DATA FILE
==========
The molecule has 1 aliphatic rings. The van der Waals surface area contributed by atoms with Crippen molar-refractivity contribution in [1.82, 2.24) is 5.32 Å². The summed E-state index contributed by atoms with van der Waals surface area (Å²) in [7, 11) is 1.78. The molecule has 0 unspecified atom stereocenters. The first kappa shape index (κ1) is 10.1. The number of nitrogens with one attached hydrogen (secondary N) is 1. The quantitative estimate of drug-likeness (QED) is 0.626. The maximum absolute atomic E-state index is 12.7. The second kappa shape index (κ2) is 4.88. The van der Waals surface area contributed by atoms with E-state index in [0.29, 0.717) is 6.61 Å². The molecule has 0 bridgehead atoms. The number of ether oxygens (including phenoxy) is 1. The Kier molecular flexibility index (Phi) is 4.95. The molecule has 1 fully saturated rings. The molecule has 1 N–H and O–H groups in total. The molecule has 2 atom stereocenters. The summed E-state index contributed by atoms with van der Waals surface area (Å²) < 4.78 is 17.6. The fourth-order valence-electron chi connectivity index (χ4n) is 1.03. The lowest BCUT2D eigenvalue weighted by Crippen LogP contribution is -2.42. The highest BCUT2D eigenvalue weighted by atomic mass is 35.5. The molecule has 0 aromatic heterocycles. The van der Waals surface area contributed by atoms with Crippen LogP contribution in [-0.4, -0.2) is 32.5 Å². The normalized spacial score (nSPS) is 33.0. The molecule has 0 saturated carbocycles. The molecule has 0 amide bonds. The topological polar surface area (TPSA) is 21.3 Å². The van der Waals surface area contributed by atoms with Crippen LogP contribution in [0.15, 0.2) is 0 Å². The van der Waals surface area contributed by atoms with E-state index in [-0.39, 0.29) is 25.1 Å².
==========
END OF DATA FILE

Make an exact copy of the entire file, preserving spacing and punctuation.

The molecule has 1 aliphatic rings. The van der Waals surface area contributed by atoms with Crippen molar-refractivity contribution in [1.82, 2.24) is 5.32 Å². The summed E-state index contributed by atoms with van der Waals surface area (Å²) in [7, 11) is 1.78. The molecule has 0 unspecified atom stereocenters. The first kappa shape index (κ1) is 10.1. The number of nitrogens with one attached hydrogen (secondary N) is 1. The quantitative estimate of drug-likeness (QED) is 0.626. The maximum absolute atomic E-state index is 12.7. The second kappa shape index (κ2) is 4.88. The van der Waals surface area contributed by atoms with E-state index in [0.29, 0.717) is 6.61 Å². The molecule has 0 bridgehead atoms. The number of ether oxygens (including phenoxy) is 1. The Kier molecular flexibility index (Phi) is 4.95. The molecule has 1 fully saturated rings. The molecule has 1 N–H and O–H groups in total. The molecule has 2 atom stereocenters. The summed E-state index contributed by atoms with van der Waals surface area (Å²) < 4.78 is 17.6. The fourth-order valence-electron chi connectivity index (χ4n) is 1.03. The lowest BCUT2D eigenvalue weighted by Crippen LogP contribution is -2.42. The highest BCUT2D eigenvalue weighted by atomic mass is 35.5. The molecule has 0 aromatic heterocycles. The van der Waals surface area contributed by atoms with Crippen LogP contribution in [-0.4, -0.2) is 32.5 Å². The normalized spacial score (nSPS) is 33.0. The molecule has 0 saturated carbocycles. The molecule has 0 amide bonds. The topological polar surface area (TPSA) is 21.3 Å². The van der Waals surface area contributed by atoms with Crippen LogP contribution in [0.15, 0.2) is 0 Å². The van der Waals surface area contributed by atoms with E-state index in [-0.39, 0.29) is 25.1 Å².